Step 7: Select ‘Certificate Authority’ and ‘Certification Authority Web Enrollment’ roles

You will be greeted with multiple options to choose from.  Select the first  and fourth options and Certification Authority Web Enrollment roles then click Next.

Step 8: Since we are installing Web Server Roll (IIS) with Default Role services click Next.
Step 9: Begin the installation of ‘Certificate Authority’ and ‘Certification Authority Web Enrollment’ roles

Click on the Install button to begin the installation of Certificate Authority and Certification Authority Web Enrollment roles.

Installation of ‘Certificate Authority’ and ‘Certification Authority Web Enrollment’ roles is in progress…

Step 10: Start the Active Directory Certificate Service configuration wizard Upon the completion of the installation process, it prompts for Configuration, select “Configure Active Directory Certificate Services on destination server” to start the ADCS configuration wizard.
Step 11: Select the Administrator account in the ADCS configuration wizard

By default, Domain Account should be selected (Server is a Member of the Domain). Just ensure it is selected then click Next.

Step 12: Select ‘Certificate Authority’ and ‘Certificate Authority Web Enrollment’  roles in the ADCS configuration wizard

You are allowed to Check the Certificate Authority and Certificate Authority Web Enrollment roles then click Next.

Step 13: Select the Enterprise CA in the ADCS configuration wizard

You will be greeted to choose two types of CAs, Enterprise CA and Standalone CA.
Since we are configuring
Enterprise CA, Select the Enterprise CA option then click on Next

Step 14: Select the Root CA

You will be greeted with two options. Root CA and Subordinate CA.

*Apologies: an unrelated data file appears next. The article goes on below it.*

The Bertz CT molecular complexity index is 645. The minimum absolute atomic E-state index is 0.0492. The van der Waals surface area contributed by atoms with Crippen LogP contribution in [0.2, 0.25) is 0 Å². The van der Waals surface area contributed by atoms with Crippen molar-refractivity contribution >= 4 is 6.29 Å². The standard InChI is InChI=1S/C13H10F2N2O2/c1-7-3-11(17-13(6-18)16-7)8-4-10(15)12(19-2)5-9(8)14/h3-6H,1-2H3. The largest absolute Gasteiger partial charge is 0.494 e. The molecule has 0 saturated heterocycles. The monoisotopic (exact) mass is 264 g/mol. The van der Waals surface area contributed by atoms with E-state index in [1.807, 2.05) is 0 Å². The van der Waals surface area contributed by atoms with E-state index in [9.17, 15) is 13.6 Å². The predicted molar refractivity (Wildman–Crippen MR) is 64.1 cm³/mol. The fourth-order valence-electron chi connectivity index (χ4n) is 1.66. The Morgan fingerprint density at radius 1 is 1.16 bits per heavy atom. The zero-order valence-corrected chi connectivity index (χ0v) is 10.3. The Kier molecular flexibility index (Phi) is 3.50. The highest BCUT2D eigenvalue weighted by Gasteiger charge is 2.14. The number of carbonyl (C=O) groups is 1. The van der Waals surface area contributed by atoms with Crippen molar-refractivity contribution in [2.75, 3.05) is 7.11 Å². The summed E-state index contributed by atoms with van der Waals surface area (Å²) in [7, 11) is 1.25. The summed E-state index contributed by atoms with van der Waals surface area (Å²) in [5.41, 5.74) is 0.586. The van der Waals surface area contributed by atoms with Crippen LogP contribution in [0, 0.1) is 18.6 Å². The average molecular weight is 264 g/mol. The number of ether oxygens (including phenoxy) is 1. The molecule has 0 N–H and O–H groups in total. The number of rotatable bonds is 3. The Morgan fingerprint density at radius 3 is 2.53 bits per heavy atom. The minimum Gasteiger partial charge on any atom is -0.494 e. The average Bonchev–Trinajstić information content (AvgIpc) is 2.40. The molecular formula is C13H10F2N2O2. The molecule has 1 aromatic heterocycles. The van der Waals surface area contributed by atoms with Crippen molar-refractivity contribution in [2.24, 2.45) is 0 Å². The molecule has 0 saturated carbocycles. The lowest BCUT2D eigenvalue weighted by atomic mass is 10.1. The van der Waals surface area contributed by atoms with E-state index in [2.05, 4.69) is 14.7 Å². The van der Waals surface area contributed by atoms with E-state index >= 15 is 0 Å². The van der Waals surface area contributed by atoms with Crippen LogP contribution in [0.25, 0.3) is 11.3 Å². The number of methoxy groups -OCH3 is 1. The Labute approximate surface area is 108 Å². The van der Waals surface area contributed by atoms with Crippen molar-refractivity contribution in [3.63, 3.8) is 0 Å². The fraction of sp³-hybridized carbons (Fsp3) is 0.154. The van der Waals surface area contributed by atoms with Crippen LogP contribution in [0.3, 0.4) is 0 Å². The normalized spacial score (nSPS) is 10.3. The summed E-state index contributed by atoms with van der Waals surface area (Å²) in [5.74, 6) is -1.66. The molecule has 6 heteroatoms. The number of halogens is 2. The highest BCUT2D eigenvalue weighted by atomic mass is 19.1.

Since we are going to set up
Enterprise Root CA in this demo go with the Root CA option. We will cover the Subordinate CA in a different post when we show you how to create two two-tier PKI system. Select Root CA then click Next.

Step 15: Create a new private key for Enterprise Root CA

The private key is the first element of trust for any Certificate Authority. Lets create a private key for this root CA. Since this is the newly created CA. Create a new private key.
Create a New Private Key then click Next.

Step 16: Select Key Length & Hash Algorithm based on the requirement

Select the Cryptographic Provider, Hash Algorithm and Key Length as per your design. Then Click Next.

Step 17: Specify the name of the Certificate Authority

Specify the name of your CA, By default, Domain Name-Server Name with – CA will be taken as the CA name.  

Step 18: Specify the Certificate validation period

The validity period is the expiration time of the CAs certificate. Normal practice is to keep the validity period for up to 10 years for root CA certificates. However, you can keep the validity period anywhere between 5 to 10 years.

Step 19: Specify Database & Logs location for Enterprise Root CA

Specify the location for the database and logs for your Enterprise Root CA. You can leave this default as it is then click Next.

Step 20: Verify the summary of the configuration

Look at all the configurations then click on Configure button.

Step 20: Close the configuration wizard after the completion

Click on the Close button upon the completion of the configuration wizard.

Step 20: Close the Certificate Authority configuration wizard
Step 21: Open Certificate Authority Console

Server Manager -> Tools -> Certificate Authority
Right-click on the Certificate Authority on the console and select the Properties. Where you see a plethora of options to configure your Enterprise Root CA.

Step 22: Certificate of Enterprise Root CA

Now you can start requesting and issuing the Certificates from this Enterprise Root Certificate Authority using a Domain Account.

Thats it. You are done with setting up an Enterprise Root CA. This concludes the demo of building the Certificate Authority.

We hope this post will help you know a step-by-step procedure to set up an Enterprise Root CA on a Windows Server. Please share this post and help to secure the digital world. Visit our social media page on Facebook, LinkedIn, Twitter, Telegram, Tumblr, & Medium and subscribe to receive updates like this.

Arun KL

Arun KL is a cybersecurity professional with 15+ years of experience in IT infrastructure, cloud security, vulnerability management, Penetration Testing, security operations, and incident response. He is adept at designing and implementing robust security solutions to safeguard systems and data. Arun holds multiple industry certifications including CCNA, CCNA Security, RHCE, CEH, and AWS Security.